Anyone who has taken a break from working out knows the soreness that can occur when you return to training. Typically, that soreness isn’t nearly as severe after subsequent similar workouts. The reason has been something of a mystery; however, a 2016 report offers a clue that may help us understand the phenomenon.
The small study, conducted at Brigham Young University, in Provo, Utah, and published in Frontiers in Physiology (2016; http://dx.doi.org/10.3389/fphys.2015.00424), featured seven men and seven women who completed a vigorous, soreness-inducing exercise session and then repeated the same workout 28 days later. Muscle biopsies were taken before and after each workout session.
According to study participants, feelings of soreness were much less intense after the second session than they were after the first bout. When analyzing the biopsies, the researchers were surprised to discover increased T-cell presence in the sample taken after the second workout.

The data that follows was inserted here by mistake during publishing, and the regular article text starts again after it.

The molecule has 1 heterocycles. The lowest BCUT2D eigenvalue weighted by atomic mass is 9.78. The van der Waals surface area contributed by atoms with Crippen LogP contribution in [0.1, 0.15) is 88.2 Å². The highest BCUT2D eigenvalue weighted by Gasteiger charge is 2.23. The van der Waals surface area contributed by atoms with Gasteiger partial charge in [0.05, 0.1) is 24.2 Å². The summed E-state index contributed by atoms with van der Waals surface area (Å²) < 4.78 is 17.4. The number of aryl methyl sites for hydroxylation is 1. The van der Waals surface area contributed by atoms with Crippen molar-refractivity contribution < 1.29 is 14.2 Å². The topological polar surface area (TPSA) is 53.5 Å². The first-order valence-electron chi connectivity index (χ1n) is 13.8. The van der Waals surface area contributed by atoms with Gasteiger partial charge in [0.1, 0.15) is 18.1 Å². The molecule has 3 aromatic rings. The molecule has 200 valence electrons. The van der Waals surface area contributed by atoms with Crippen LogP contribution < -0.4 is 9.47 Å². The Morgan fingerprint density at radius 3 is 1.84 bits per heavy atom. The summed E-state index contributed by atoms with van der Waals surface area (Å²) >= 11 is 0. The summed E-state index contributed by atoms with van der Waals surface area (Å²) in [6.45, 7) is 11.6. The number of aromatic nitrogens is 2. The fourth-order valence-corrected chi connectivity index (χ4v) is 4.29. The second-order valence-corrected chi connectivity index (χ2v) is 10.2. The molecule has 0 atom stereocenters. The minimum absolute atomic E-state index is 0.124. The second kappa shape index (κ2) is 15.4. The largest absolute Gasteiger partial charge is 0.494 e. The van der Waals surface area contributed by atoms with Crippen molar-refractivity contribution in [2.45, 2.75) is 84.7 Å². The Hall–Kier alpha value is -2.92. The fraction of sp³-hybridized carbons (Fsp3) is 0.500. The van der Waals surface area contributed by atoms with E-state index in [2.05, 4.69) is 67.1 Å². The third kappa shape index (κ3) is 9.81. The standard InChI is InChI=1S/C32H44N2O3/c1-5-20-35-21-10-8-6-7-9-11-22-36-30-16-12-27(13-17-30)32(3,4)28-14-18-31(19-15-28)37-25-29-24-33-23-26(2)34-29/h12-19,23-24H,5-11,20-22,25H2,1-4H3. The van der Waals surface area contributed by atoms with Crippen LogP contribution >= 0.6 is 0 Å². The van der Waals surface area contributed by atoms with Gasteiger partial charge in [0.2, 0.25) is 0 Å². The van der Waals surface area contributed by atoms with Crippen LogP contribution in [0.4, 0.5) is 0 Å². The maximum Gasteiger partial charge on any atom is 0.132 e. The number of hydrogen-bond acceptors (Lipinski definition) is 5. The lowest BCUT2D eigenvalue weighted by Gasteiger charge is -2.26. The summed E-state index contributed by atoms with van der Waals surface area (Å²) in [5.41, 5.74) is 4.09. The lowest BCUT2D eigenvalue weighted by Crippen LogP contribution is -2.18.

“You think of T-cells as responding to infections, not repairing muscles—but we found a significant accumulation of T-cells infiltrating damaged muscle fibers,” said Robert Hyldahl, PhD, assistant professor of exercise science at BYU, in a press release. “Our study is the first to show T-cells present in human muscle in response to exercise-induced damage.”
Lead study author and graduate student Michael Deyhle added, “Many people think inflammation is a bad thing. But our data suggest when inflammation is properly regulated it is a normal and healthy process the body uses to heal itself.”
Anyone who has taken a break from working out knows the soreness that can occur when you return to training. Typically, that soreness isn’t nearly...